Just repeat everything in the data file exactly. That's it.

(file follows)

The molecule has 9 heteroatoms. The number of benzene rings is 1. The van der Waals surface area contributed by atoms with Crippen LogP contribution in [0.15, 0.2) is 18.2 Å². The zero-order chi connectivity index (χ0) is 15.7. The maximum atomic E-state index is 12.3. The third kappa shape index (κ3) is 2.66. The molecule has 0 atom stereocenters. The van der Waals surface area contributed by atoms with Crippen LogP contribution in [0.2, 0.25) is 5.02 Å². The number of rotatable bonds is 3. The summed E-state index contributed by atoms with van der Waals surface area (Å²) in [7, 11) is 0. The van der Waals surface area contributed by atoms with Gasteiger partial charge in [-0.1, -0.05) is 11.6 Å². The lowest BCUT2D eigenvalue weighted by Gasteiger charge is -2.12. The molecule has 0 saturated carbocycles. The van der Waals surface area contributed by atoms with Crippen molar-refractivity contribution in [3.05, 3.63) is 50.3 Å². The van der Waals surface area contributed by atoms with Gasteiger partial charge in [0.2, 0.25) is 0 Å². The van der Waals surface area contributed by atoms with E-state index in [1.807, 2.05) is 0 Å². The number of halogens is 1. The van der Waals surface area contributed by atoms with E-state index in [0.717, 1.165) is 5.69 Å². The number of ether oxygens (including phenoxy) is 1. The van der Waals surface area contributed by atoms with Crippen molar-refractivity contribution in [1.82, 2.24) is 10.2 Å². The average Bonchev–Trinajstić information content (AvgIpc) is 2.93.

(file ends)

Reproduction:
The molecule has 9 heteroatoms. The number of benzene rings is 1. The van der Waals surface area contributed by atoms with Crippen LogP contribution in [0.15, 0.2) is 18.2 Å². The zero-order chi connectivity index (χ0) is 15.7. The maximum atomic E-state index is 12.3. The third kappa shape index (κ3) is 2.66. The molecule has 0 atom stereocenters. The van der Waals surface area contributed by atoms with Crippen LogP contribution in [0.2, 0.25) is 5.02 Å². The number of rotatable bonds is 3. The summed E-state index contributed by atoms with van der Waals surface area (Å²) in [7, 11) is 0. The van der Waals surface area contributed by atoms with Gasteiger partial charge in [-0.1, -0.05) is 11.6 Å². The lowest BCUT2D eigenvalue weighted by Gasteiger charge is -2.12. The molecule has 0 saturated carbocycles. The van der Waals surface area contributed by atoms with Crippen molar-refractivity contribution in [3.05, 3.63) is 50.3 Å². The van der Waals surface area contributed by atoms with Gasteiger partial charge in [0.2, 0.25) is 0 Å². The van der Waals surface area contributed by atoms with E-state index in [1.807, 2.05) is 0 Å². The number of halogens is 1. The van der Waals surface area contributed by atoms with E-state index in [0.717, 1.165) is 5.69 Å². The number of ether oxygens (including phenoxy) is 1. The van der Waals surface area contributed by atoms with Crippen molar-refractivity contribution in [1.82, 2.24) is 10.2 Å². The average Bonchev–Trinajstić information content (AvgIpc) is 2.93.